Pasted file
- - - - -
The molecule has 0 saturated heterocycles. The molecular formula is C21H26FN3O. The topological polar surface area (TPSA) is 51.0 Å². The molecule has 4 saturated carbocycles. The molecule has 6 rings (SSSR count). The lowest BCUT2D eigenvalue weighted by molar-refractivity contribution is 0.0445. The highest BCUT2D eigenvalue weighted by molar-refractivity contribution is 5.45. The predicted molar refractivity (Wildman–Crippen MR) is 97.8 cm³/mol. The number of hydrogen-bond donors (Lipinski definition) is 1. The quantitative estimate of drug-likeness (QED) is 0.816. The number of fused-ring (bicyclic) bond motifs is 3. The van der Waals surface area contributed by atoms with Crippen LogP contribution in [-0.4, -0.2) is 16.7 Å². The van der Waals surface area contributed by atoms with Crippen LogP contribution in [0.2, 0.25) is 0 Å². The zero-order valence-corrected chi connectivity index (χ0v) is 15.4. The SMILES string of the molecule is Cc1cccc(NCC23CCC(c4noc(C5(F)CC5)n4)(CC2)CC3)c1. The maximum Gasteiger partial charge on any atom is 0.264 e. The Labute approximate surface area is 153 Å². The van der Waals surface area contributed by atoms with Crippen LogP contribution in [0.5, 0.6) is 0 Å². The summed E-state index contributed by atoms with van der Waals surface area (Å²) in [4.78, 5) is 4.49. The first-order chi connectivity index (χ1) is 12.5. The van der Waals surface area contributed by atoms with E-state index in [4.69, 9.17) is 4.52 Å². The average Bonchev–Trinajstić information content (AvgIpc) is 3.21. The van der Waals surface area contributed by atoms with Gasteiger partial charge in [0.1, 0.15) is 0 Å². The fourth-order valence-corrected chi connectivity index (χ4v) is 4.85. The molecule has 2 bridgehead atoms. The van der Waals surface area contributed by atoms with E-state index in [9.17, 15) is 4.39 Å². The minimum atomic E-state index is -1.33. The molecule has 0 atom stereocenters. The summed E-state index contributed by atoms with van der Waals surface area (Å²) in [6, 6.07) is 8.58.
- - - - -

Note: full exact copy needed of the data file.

The molecule has 0 saturated heterocycles. The molecular formula is C21H26FN3O. The topological polar surface area (TPSA) is 51.0 Å². The molecule has 4 saturated carbocycles. The molecule has 6 rings (SSSR count). The lowest BCUT2D eigenvalue weighted by molar-refractivity contribution is 0.0445. The highest BCUT2D eigenvalue weighted by molar-refractivity contribution is 5.45. The predicted molar refractivity (Wildman–Crippen MR) is 97.8 cm³/mol. The number of hydrogen-bond donors (Lipinski definition) is 1. The quantitative estimate of drug-likeness (QED) is 0.816. The number of fused-ring (bicyclic) bond motifs is 3. The van der Waals surface area contributed by atoms with Crippen LogP contribution in [-0.4, -0.2) is 16.7 Å². The van der Waals surface area contributed by atoms with Crippen LogP contribution in [0.2, 0.25) is 0 Å². The zero-order valence-corrected chi connectivity index (χ0v) is 15.4. The SMILES string of the molecule is Cc1cccc(NCC23CCC(c4noc(C5(F)CC5)n4)(CC2)CC3)c1. The maximum Gasteiger partial charge on any atom is 0.264 e. The Labute approximate surface area is 153 Å². The van der Waals surface area contributed by atoms with Crippen LogP contribution in [0.5, 0.6) is 0 Å². The summed E-state index contributed by atoms with van der Waals surface area (Å²) in [4.78, 5) is 4.49. The first-order chi connectivity index (χ1) is 12.5. The van der Waals surface area contributed by atoms with E-state index in [4.69, 9.17) is 4.52 Å². The average Bonchev–Trinajstić information content (AvgIpc) is 3.21. The van der Waals surface area contributed by atoms with Gasteiger partial charge in [0.1, 0.15) is 0 Å². The fourth-order valence-corrected chi connectivity index (χ4v) is 4.85. The molecule has 2 bridgehead atoms. The van der Waals surface area contributed by atoms with E-state index in [9.17, 15) is 4.39 Å². The minimum atomic E-state index is -1.33. The molecule has 0 atom stereocenters. The summed E-state index contributed by atoms with van der Waals surface area (Å²) in [6, 6.07) is 8.58.